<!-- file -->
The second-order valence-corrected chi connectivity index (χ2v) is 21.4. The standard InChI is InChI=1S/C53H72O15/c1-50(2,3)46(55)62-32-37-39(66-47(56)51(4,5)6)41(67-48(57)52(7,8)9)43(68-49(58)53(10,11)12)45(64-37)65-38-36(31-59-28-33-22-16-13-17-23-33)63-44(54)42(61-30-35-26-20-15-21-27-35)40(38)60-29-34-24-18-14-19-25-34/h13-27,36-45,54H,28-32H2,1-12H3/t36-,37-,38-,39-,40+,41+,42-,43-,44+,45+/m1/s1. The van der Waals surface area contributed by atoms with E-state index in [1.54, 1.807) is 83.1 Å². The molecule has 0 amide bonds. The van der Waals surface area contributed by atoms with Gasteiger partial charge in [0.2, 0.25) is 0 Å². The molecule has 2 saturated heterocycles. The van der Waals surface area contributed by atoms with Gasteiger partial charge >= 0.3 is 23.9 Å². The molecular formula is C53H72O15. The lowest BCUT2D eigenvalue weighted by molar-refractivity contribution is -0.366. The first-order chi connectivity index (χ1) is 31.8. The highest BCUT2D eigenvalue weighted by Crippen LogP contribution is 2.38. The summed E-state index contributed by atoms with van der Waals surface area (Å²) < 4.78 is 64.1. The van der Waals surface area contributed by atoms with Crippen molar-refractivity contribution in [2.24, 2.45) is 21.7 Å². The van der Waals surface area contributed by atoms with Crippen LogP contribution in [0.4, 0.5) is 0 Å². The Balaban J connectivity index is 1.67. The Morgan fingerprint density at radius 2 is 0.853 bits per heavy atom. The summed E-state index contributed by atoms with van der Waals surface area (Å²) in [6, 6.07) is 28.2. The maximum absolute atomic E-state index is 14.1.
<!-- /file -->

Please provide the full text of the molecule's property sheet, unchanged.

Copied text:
The second-order valence-corrected chi connectivity index (χ2v) is 21.4. The standard InChI is InChI=1S/C53H72O15/c1-50(2,3)46(55)62-32-37-39(66-47(56)51(4,5)6)41(67-48(57)52(7,8)9)43(68-49(58)53(10,11)12)45(64-37)65-38-36(31-59-28-33-22-16-13-17-23-33)63-44(54)42(61-30-35-26-20-15-21-27-35)40(38)60-29-34-24-18-14-19-25-34/h13-27,36-45,54H,28-32H2,1-12H3/t36-,37-,38-,39-,40+,41+,42-,43-,44+,45+/m1/s1. The van der Waals surface area contributed by atoms with E-state index in [1.54, 1.807) is 83.1 Å². The molecule has 0 amide bonds. The van der Waals surface area contributed by atoms with Gasteiger partial charge in [0.2, 0.25) is 0 Å². The molecule has 2 saturated heterocycles. The van der Waals surface area contributed by atoms with Gasteiger partial charge >= 0.3 is 23.9 Å². The molecular formula is C53H72O15. The lowest BCUT2D eigenvalue weighted by molar-refractivity contribution is -0.366. The first-order chi connectivity index (χ1) is 31.8. The highest BCUT2D eigenvalue weighted by Crippen LogP contribution is 2.38. The summed E-state index contributed by atoms with van der Waals surface area (Å²) < 4.78 is 64.1. The van der Waals surface area contributed by atoms with Crippen molar-refractivity contribution in [2.24, 2.45) is 21.7 Å². The van der Waals surface area contributed by atoms with Crippen LogP contribution in [0.4, 0.5) is 0 Å². The Balaban J connectivity index is 1.67. The Morgan fingerprint density at radius 2 is 0.853 bits per heavy atom. The summed E-state index contributed by atoms with van der Waals surface area (Å²) in [6, 6.07) is 28.2. The maximum absolute atomic E-state index is 14.1.